On March 22 I hinted that the image I was showing that day was just a teaser for one to follow, and I’m pleased this morning to show the image above. As you may recall if you read that story, it took quite a few tries to get any blue fire in the image, and while I liked the shot I posted on March 22, I was simply blown away when I found this one on the computer. The blue fire is much more intense as it escapes from the pipe, and the perspective in this image shows the We X Japan! logo much better.
As I was preparing this image, sending off and then evaluating the test prints I do before I offer an image for sale, I kept coming back to the reference to Japan, thinking that this element of the photograph is something that really places the image into history and gives it its story beyond the luck of catching the blue fire. The contrast of the fire (which I generally associate with the color red rather than blue) with the color scheme of the Aspar Ducati, itself designed in the red and white of the Japanese flag, only focussed my attention and thoughts on the decal and the pervasive support for Japan that was everywhere you looked in the paddock during that difficult week after the earthquake and tsunami.
At one point I had wished the bike in the image had been another rider’s, frankly someone more popular than Hector Barbera. But with time, I’ve come to be glad that it was the red and white Italian bike of the Spanish team showing the logo in support of Japan. Not only do the red and white work perfectly from an aesthetic sense, but the various nationalities involved show that the MotoGP community is truly an international one, united in support of the country that provides eleven of the seventeen bikes on the grid and many people in the paddock. Without Japan, there would be no Grand Prix motorcycle racing as we know it, and no team is untouched by Japan’s contribution to the sport we love. The more I considered the many things this image made me think about, the more I started thinking that this photograph should become something more than another item I offer for sale to my fellow racing fans and photography lovers.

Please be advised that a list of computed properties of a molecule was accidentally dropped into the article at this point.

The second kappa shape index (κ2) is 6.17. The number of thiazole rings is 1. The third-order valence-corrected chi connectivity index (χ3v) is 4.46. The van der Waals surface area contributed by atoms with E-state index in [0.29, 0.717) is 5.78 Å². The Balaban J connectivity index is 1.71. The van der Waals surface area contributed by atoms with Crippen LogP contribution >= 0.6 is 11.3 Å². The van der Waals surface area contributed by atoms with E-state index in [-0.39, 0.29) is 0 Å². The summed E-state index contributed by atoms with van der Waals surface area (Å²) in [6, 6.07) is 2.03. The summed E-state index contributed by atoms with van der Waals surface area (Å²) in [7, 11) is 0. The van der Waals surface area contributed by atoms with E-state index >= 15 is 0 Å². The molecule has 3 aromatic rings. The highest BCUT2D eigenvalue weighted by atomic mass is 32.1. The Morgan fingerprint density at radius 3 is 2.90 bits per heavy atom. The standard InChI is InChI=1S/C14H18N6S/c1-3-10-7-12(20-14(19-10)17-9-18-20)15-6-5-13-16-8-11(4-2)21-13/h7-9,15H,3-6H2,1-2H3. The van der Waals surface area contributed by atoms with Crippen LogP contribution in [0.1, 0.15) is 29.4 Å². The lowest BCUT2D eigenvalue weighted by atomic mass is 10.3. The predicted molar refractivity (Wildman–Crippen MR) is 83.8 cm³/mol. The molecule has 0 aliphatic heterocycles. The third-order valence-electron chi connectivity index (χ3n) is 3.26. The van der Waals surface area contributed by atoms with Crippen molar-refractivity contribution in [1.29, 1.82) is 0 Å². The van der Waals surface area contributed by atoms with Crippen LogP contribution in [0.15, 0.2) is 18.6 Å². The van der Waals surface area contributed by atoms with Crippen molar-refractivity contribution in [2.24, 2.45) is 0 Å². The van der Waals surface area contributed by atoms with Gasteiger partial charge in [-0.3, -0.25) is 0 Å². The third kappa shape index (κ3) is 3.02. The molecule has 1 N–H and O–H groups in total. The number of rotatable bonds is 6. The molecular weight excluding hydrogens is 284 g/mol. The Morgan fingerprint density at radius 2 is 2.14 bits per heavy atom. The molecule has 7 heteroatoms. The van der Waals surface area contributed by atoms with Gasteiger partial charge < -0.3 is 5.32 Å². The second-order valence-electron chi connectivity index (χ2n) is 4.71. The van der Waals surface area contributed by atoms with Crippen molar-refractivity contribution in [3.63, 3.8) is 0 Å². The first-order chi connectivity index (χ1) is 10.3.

My wife had just come home with some lovely hand printed greeting cards, designed in white and red, on the cover a beautiful pattern of origami cranes. The artist who’d designed and printed the cards lives here in San Francisco and had produced them as a way of making her own contribution to the Japan relief effort, donating a portion of the proceeds to the Red Cross. (I would love to include a link to these cards but they are sold out.)
I have decided to follow her example and do the same with this image. I mentioned earlier that I was leaning toward making this a limited edition print, but that would mean it would be more expensive, and probably larger than the average person cares to or has room to display. Less expensive and smaller would make it appeal to more people, so I’ve picked a size that shows the fire nicely but also makes the print itself as accessible as possible to anyone who likes it. That is important in this case because half of the proceeds from the sale of this image will go to Japan via the American Red Cross.
I am thus offering this image as an 8×12 metallic print, professionally mounted by my print vendor on thick white matboard and ready to slip into a frame. I did test prints on my standby Luster paper and the more expensive Metallic paper, and the latter really makes the fire pop. 8×12 is a size for which it is pretty easy to find a pre-made mat and frame at your local art store, and in an 11×14 or 12×16 frame, the finished piece is not too large to find a good sport to hang.
You can use this link to order the print for $50 plus $5 shipping in the U.S., $12 shipping to Canada, or $14 to Europe, Australia, and Asia.
If you are having trouble finding a frame to fit this print locally, you can order a kit from a vendor I trust, Redimat in Santa Rosa, CA. They offer several styles of frames to fit 8×12 images, such as the one shown in this link for only $34 plus shipping. I buy all my mats from this place, they do great work and are great people.